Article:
Home > 1 Daily News Brief > News Brief January 18-20, 2011

News Brief January 18-20, 2011

News Brief                                                                                                                                January 18, 2011
Unemployment Rate Remains at Crisis Level 

Despite economic recovery and the National Employment Strategy Council’s efforts, the unemployment rate continues to fall. A senior researcher was quoted stating, “the closer we move toward being an advanced nation, the higher the employment rate should be, but South Korea has been stagnating” and “not only are our job creation capabilities falling as the South Korean economy engages in export-led growth, but every time the employment rate seems set to recover there is another employment shock with the eruption of a financial crisis.”

Free Meals Taken to Court 

The Seoul Metropolitan Government has taken the disputed free meals for students program to court in order to nullify ordinances passed by the Seoul Metropolitan Council. The Seoul Metropolitan Government filed a lawsuit against the Seoul Metropolitan Council claiming that the Seoul Metropolitan Council forced Seoul mayor, Oh Se-Hoon, to implement the free meals for students program against his will.

Paris Baguette Demands Compensation 

Seven branches of the bakery franchise, Paris Baguette filed a lawsuit against a man, surname Kim, who posted a picture of a loaf of bread with a rat inside it, claiming the loaf of bread was from Paris Baguette. The lawsuit claimed that, “since this affair, the branding of Paris Baguette has been hugely damaged and sales have also rapidly fallen” and demanded 15 million KRW (13,461USD) each for damages. Kim admitted to posting the picture on the internet in an attempt to better his own bakery business, Tous Les Jours.

Southeast Asians Polled to be the Most Discriminated against in Korea 

The Seoul Development Institute reported that Southeast Asians are the most discriminated against, citing pointing in public, harsh language, difficulties in renting accommodations, taking taxis, and seeking jobs. According to reports, 25.9% of residents from Southeast Asia experienced discrimination, while 20% of Northeast Asians (including Chinese and Taiwanese) and 8.2% of residents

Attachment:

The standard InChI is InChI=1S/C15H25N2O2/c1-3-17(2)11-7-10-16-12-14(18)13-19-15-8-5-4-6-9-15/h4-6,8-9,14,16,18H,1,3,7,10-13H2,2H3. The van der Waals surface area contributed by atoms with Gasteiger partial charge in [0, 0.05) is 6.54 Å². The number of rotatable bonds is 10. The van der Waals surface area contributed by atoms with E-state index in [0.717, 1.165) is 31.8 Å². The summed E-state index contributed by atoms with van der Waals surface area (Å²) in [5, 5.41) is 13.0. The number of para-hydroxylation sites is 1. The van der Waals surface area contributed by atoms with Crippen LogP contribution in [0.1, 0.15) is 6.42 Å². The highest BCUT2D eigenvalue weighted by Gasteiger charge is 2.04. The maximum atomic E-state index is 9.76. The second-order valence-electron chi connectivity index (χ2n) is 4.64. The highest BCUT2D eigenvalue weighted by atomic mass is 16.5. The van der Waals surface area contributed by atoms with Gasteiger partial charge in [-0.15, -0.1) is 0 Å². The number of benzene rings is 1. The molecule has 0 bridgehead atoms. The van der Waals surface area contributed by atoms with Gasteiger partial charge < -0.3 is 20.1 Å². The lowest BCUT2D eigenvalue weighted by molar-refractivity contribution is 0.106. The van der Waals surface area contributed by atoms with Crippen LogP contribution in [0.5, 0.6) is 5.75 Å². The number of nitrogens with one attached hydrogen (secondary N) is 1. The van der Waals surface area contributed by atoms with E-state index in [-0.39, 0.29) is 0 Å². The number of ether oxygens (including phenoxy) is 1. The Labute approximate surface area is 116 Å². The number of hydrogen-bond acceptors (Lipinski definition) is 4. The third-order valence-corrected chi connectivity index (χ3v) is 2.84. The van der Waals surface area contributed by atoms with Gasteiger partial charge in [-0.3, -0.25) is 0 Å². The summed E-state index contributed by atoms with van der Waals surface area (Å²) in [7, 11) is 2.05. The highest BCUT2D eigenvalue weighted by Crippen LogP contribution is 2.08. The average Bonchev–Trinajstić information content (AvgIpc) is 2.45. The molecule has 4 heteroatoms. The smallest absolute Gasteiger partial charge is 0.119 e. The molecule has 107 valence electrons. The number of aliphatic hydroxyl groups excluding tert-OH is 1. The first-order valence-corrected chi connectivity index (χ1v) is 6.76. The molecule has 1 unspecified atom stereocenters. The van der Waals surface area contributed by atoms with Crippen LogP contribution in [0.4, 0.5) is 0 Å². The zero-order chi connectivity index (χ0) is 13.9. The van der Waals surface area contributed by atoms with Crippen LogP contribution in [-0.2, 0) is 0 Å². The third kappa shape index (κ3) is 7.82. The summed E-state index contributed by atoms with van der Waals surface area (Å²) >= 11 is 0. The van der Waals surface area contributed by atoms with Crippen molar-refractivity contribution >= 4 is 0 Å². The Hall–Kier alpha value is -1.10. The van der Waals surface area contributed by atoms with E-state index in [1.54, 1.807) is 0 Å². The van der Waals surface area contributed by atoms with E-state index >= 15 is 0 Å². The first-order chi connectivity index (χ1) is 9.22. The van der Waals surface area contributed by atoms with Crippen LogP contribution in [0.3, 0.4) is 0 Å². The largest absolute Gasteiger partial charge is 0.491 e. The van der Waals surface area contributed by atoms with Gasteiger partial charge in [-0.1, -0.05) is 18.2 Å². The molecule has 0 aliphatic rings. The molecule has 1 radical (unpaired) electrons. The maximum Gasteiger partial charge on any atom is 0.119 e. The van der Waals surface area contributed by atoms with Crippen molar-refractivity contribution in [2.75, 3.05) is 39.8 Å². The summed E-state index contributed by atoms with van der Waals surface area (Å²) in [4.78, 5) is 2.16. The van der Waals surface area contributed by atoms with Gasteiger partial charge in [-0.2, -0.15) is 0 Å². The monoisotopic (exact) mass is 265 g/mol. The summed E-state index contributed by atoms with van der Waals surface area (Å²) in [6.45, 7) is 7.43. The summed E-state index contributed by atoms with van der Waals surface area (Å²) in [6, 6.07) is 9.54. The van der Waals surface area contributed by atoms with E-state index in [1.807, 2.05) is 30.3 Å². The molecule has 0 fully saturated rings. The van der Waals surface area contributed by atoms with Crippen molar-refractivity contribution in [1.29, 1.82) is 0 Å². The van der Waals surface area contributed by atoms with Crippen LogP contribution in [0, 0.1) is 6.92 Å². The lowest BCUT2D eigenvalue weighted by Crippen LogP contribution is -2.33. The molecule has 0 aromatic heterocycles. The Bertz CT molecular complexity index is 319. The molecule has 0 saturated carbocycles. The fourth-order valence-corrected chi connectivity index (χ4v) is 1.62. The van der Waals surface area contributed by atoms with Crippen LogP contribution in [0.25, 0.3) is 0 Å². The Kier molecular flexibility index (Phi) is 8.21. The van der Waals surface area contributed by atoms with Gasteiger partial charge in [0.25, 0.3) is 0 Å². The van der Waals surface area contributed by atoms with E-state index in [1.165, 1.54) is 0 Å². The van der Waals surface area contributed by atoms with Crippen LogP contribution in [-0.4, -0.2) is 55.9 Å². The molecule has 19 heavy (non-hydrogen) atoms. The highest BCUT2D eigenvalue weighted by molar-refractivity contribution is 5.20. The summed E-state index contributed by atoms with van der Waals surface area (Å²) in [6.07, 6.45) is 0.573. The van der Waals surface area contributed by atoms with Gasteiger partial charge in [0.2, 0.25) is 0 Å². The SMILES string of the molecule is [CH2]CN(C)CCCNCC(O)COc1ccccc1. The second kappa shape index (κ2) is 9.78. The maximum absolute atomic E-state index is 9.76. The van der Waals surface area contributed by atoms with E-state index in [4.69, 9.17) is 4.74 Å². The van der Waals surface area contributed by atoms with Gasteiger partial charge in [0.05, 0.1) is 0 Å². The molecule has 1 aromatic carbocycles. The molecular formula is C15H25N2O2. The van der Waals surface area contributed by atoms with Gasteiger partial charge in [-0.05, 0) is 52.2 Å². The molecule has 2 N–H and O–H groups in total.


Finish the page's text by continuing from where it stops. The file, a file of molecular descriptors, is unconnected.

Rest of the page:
from OECD countries (including the U.S., Japan, and Europe) feel discriminated against.

January 19, 2011
Korea to Consult Ambassadors on International Marriages 

The government plans to create a consulting council in order to discuss policies regarding international marriages and multiculturalism. The Ministry of Gender Equality and Family plans to hold an inaugural meeting inviting diplomats from Asian countries where a growing number of women seek marriage with Koreans. Concern over international marriages has grown due to the increasing number of

divorces and cases of abuse in international marriages. The consulting council included Ambassadors from the Philippines, Vietnam, Cambodia, Uzbekistan, Mongolia, and Thailand.

North Korea’s Political Prison Camps 

A South Korean government source claimed that North Korea still operates six political prison camps with around 154,000 inmates. The source claimed that North Korea originally operated ten political prison camps, but closed four near the Chinese boarder due to international attention. There are assumed to be two types of camps: permanent camps where prisoners spend their entire lives and

re-education camps where prisoners are released after severe hard labor; the source claims there is only one re-education camp and the rest are permanent, routinely involving torture. North Korea denies the existence of such camps.